Funding public health: The public's willingness to pay for domestic violence prevention programming. (5/55)

OBJECTIVES: The author investigated the willingness of the general public to pay for domestic violence prevention programs. METHODS: An experimental design was used in a telephone survey of 522 California adults. One of 11 funding methods and one of 4 dollar amounts were randomly assigned to each respondent. RESULTS: Most respondents (79.4%) reported support for domestic violence prevention programming. They were most willing to pay 5 US dollars or less via "user fees" (e.g., increased fines for batterers) and humanitarian "donations" (e.g., sales of special postage stamps). CONCLUSIONS: Health departments that want to increase their domestic violence prevention programming need to identify widely accepted methods by which funds can be raised. The methods used here can be applied to numerous public health activities and issues.  (+info)

Stamping out cancer. (6/55)

It is universally acknowledged that if cancer is to be controlled, prevention and down staging are essential. In the year 2000 about 10 million new cases were registered, while 6.3 million people died from cancer worldwide. Stamps are regarded as a very useful and educative tool in fighting cancer by creating awareness and raising money for treatment and research. This year (2003) is the seventy-fifth anniversary of the issue of the first anticancer stamps in 1928, so an up-to-date review of the field of oncophilately is timely.  (+info)

A tale of two cities: financing two voucher programs for substance abusers through community donations. (7/55)

Voucher-based reinforcement therapy (VBRT) is an effective drug abuse treatment, but the cost of VBRT rewards has limited its dissemination. Obtaining VBRT incentives through donations may be one way to overcome this barrier. Two direct mail campaigns solicited donations for use in VBRT for pregnant, postpartum, and parenting drug users in Toronto, Ontario, Canada, and in Los Angeles, California. In Toronto, 19% of those contacted over 2 months donated 8,000 dollars (4,000 dollars/month) of goods and services. In Los Angeles, nearly 26% of those contacted over 34 months donated 161,000 dollars (4,472dollars/month) of goods and services. Maintaining voucher programs by soliciting donations is feasible and sustainable. The methods in this article can serve as a guide for successful donation solicitation campaigns. Donations offer an alternative for obtaining VBRT rewards for substance abuse treatment and may increase its dissemination.  (+info)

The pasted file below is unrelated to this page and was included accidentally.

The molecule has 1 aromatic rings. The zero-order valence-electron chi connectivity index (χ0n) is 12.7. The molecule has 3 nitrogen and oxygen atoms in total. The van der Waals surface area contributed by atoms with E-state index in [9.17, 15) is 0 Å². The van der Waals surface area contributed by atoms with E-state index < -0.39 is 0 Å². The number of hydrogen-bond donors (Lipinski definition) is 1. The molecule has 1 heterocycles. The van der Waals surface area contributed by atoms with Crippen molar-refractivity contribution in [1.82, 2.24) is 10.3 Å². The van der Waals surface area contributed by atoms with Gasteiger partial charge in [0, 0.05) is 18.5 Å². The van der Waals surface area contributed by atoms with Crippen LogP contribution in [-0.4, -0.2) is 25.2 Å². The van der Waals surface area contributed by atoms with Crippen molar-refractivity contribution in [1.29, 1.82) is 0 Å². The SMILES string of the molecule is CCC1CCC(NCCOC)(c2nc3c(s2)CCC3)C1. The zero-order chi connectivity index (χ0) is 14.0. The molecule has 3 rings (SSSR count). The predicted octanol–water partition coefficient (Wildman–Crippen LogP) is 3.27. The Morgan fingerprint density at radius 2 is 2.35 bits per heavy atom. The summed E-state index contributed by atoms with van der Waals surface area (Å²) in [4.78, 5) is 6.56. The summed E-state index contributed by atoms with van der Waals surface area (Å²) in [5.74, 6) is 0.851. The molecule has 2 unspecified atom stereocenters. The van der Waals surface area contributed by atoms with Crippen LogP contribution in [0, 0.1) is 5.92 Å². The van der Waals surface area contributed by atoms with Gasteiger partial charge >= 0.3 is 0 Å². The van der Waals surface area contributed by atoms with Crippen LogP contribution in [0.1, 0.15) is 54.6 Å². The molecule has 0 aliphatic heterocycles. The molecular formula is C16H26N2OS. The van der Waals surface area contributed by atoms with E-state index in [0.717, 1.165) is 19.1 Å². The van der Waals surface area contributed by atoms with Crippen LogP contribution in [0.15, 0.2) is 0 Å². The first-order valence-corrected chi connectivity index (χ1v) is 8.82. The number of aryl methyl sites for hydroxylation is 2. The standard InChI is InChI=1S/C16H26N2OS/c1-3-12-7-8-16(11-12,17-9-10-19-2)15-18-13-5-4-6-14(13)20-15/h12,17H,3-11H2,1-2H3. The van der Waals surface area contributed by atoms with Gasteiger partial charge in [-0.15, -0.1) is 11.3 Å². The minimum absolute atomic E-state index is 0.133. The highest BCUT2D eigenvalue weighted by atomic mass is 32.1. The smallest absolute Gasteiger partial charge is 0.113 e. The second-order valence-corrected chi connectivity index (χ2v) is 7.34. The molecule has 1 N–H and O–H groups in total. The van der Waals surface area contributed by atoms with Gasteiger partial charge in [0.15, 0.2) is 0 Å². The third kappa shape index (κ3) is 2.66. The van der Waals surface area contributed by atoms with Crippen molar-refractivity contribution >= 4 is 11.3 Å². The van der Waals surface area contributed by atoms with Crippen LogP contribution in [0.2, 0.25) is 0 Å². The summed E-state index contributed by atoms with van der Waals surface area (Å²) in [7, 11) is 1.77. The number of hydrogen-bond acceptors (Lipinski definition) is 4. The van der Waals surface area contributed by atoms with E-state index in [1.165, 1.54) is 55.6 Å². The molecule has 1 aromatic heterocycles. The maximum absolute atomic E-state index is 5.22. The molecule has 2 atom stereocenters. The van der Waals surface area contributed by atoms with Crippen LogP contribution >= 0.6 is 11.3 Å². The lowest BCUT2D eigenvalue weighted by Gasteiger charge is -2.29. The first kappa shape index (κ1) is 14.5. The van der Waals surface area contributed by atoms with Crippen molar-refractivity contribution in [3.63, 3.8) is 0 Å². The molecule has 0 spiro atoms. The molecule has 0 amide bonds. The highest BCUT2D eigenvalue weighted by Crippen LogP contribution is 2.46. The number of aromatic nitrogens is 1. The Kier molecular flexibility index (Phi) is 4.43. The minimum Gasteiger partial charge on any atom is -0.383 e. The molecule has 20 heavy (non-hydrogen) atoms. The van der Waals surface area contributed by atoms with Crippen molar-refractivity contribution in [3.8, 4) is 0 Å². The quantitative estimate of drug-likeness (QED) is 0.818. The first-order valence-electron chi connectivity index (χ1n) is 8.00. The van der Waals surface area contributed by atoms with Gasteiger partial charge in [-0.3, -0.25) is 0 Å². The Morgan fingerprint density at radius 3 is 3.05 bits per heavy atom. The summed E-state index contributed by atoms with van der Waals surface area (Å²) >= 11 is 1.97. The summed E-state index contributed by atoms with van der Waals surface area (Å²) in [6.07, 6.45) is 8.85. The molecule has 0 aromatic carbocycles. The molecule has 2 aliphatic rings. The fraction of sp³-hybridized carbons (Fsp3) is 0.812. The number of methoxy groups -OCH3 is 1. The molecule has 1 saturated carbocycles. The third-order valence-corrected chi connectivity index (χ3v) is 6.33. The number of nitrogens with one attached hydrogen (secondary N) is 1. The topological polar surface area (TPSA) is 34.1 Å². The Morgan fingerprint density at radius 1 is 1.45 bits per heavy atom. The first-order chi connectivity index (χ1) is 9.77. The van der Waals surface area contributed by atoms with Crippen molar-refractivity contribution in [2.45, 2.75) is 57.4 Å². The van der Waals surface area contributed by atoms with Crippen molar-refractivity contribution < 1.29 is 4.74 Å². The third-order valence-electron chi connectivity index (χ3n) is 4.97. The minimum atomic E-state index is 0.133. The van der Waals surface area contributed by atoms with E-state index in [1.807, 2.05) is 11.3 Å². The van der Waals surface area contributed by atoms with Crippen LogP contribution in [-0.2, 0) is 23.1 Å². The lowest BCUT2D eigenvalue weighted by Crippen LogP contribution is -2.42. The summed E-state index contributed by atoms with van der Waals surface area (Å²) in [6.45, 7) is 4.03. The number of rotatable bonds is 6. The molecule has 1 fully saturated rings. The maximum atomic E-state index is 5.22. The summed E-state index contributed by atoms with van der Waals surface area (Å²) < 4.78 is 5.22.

Improving the health of Californians: effective public-private strategies for challenging times. (8/55)

This paper summarizes the discussion that occurred at a November 2003 roundtable on philanthropy and health policy making. The roundtable was intended to stimulate a conversation about the strategic interplay of health policy and philanthropy in a challenging economy; to gain a richer understanding of the needs and expectations of funders and policymakers so that resources can be leveraged far more effectively; and to identify practical, collaborative approaches for advancing policy development and implementation. The gathering included more than fifty key leaders from state and national foundations; state policymakers; representatives from the California governor's office and key state health agencies and commissions; private-sector leaders; and academics.  (+info)